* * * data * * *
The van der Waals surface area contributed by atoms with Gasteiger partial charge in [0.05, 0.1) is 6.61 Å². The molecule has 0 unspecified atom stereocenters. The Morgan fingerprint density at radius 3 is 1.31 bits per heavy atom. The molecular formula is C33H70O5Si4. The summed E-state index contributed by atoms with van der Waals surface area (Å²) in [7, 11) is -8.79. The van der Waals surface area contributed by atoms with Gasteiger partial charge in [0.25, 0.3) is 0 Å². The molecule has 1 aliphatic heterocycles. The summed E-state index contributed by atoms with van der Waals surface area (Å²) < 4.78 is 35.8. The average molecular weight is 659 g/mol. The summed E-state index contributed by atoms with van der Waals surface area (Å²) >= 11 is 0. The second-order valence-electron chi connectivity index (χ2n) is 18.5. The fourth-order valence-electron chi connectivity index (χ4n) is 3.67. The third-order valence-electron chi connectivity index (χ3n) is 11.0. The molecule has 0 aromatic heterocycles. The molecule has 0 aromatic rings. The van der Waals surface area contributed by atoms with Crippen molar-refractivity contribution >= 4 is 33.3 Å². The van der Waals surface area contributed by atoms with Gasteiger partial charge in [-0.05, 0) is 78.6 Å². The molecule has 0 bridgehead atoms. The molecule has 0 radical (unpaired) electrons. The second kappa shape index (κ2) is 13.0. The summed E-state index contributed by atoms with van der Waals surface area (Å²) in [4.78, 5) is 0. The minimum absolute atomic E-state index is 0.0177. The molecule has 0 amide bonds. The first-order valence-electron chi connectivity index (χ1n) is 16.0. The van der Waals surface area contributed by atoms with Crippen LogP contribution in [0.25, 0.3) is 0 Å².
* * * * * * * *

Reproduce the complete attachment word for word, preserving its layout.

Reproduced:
The van der Waals surface area contributed by atoms with Gasteiger partial charge in [0.05, 0.1) is 6.61 Å². The molecule has 0 unspecified atom stereocenters. The Morgan fingerprint density at radius 3 is 1.31 bits per heavy atom. The molecular formula is C33H70O5Si4. The summed E-state index contributed by atoms with van der Waals surface area (Å²) in [7, 11) is -8.79. The van der Waals surface area contributed by atoms with Gasteiger partial charge in [0.25, 0.3) is 0 Å². The molecule has 1 aliphatic heterocycles. The summed E-state index contributed by atoms with van der Waals surface area (Å²) < 4.78 is 35.8. The average molecular weight is 659 g/mol. The summed E-state index contributed by atoms with van der Waals surface area (Å²) >= 11 is 0. The second-order valence-electron chi connectivity index (χ2n) is 18.5. The fourth-order valence-electron chi connectivity index (χ4n) is 3.67. The third-order valence-electron chi connectivity index (χ3n) is 11.0. The molecule has 0 aromatic heterocycles. The molecule has 0 aromatic rings. The van der Waals surface area contributed by atoms with Crippen molar-refractivity contribution >= 4 is 33.3 Å². The van der Waals surface area contributed by atoms with Gasteiger partial charge in [-0.05, 0) is 78.6 Å². The molecule has 0 bridgehead atoms. The molecule has 0 radical (unpaired) electrons. The second kappa shape index (κ2) is 13.0. The summed E-state index contributed by atoms with van der Waals surface area (Å²) in [4.78, 5) is 0. The minimum absolute atomic E-state index is 0.0177. The molecule has 0 amide bonds. The first-order valence-electron chi connectivity index (χ1n) is 16.0. The van der Waals surface area contributed by atoms with Crippen LogP contribution in [0.25, 0.3) is 0 Å².